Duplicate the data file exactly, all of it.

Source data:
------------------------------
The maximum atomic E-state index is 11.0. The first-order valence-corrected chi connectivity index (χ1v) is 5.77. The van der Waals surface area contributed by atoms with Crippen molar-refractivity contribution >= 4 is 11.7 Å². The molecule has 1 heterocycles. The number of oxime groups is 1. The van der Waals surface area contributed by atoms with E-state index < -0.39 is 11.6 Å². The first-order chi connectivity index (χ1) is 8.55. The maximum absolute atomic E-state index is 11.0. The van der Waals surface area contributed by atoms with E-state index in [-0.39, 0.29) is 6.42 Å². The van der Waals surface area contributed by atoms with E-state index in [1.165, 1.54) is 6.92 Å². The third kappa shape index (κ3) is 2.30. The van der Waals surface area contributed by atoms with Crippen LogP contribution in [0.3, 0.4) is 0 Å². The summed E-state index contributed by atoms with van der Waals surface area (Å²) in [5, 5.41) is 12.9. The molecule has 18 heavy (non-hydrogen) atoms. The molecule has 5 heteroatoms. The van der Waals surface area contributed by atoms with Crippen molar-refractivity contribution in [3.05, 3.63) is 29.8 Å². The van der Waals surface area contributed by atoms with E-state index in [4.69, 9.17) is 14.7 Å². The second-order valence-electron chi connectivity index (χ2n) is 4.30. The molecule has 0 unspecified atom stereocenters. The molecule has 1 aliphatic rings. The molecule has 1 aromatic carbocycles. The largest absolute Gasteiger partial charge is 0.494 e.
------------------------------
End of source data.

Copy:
The maximum atomic E-state index is 11.0. The first-order valence-corrected chi connectivity index (χ1v) is 5.77. The van der Waals surface area contributed by atoms with Crippen molar-refractivity contribution >= 4 is 11.7 Å². The molecule has 1 heterocycles. The number of oxime groups is 1. The van der Waals surface area contributed by atoms with E-state index < -0.39 is 11.6 Å². The first-order chi connectivity index (χ1) is 8.55. The maximum absolute atomic E-state index is 11.0. The van der Waals surface area contributed by atoms with E-state index in [-0.39, 0.29) is 6.42 Å². The van der Waals surface area contributed by atoms with E-state index in [1.165, 1.54) is 6.92 Å². The third kappa shape index (κ3) is 2.30. The van der Waals surface area contributed by atoms with Crippen LogP contribution in [0.3, 0.4) is 0 Å². The summed E-state index contributed by atoms with van der Waals surface area (Å²) in [5, 5.41) is 12.9. The molecule has 18 heavy (non-hydrogen) atoms. The molecule has 5 heteroatoms. The van der Waals surface area contributed by atoms with Crippen molar-refractivity contribution in [3.05, 3.63) is 29.8 Å². The van der Waals surface area contributed by atoms with E-state index in [4.69, 9.17) is 14.7 Å². The second-order valence-electron chi connectivity index (χ2n) is 4.30. The molecule has 0 unspecified atom stereocenters. The molecule has 1 aliphatic rings. The molecule has 1 aromatic carbocycles. The largest absolute Gasteiger partial charge is 0.494 e.